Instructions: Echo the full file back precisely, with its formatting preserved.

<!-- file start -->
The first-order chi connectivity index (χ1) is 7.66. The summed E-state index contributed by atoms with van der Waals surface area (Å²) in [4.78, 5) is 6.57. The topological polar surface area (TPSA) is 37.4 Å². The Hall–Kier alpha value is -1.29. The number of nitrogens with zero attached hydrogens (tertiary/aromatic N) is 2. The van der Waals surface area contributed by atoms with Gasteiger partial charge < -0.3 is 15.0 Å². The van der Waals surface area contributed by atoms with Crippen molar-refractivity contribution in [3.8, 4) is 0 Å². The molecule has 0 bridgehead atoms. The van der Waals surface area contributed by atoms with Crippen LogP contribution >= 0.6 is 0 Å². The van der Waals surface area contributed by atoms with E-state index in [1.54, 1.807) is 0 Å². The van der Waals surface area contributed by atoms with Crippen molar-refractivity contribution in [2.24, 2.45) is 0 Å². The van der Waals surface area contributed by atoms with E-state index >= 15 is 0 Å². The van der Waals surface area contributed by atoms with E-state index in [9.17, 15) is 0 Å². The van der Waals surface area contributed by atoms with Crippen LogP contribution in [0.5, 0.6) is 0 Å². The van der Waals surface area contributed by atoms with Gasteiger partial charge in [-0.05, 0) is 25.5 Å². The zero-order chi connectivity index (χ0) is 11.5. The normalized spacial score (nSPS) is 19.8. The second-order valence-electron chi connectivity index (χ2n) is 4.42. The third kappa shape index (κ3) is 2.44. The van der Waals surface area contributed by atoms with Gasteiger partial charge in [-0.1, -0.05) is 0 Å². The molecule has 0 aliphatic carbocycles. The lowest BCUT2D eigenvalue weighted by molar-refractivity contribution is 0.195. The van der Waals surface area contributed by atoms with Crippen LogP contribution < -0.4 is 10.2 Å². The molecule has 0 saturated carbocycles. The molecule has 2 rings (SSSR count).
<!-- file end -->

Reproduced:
The first-order chi connectivity index (χ1) is 7.66. The summed E-state index contributed by atoms with van der Waals surface area (Å²) in [4.78, 5) is 6.57. The topological polar surface area (TPSA) is 37.4 Å². The Hall–Kier alpha value is -1.29. The number of nitrogens with zero attached hydrogens (tertiary/aromatic N) is 2. The van der Waals surface area contributed by atoms with Gasteiger partial charge < -0.3 is 15.0 Å². The van der Waals surface area contributed by atoms with Crippen molar-refractivity contribution in [3.8, 4) is 0 Å². The molecule has 0 bridgehead atoms. The van der Waals surface area contributed by atoms with Crippen LogP contribution >= 0.6 is 0 Å². The van der Waals surface area contributed by atoms with E-state index in [1.54, 1.807) is 0 Å². The van der Waals surface area contributed by atoms with Crippen molar-refractivity contribution in [2.24, 2.45) is 0 Å². The van der Waals surface area contributed by atoms with E-state index >= 15 is 0 Å². The van der Waals surface area contributed by atoms with E-state index in [9.17, 15) is 0 Å². The van der Waals surface area contributed by atoms with Crippen LogP contribution in [0.5, 0.6) is 0 Å². The van der Waals surface area contributed by atoms with Gasteiger partial charge in [-0.05, 0) is 25.5 Å². The zero-order chi connectivity index (χ0) is 11.5. The normalized spacial score (nSPS) is 19.8. The second-order valence-electron chi connectivity index (χ2n) is 4.42. The third kappa shape index (κ3) is 2.44. The van der Waals surface area contributed by atoms with Gasteiger partial charge in [-0.1, -0.05) is 0 Å². The molecule has 0 aliphatic carbocycles. The lowest BCUT2D eigenvalue weighted by molar-refractivity contribution is 0.195. The van der Waals surface area contributed by atoms with Crippen LogP contribution < -0.4 is 10.2 Å². The molecule has 0 saturated carbocycles. The molecule has 2 rings (SSSR count).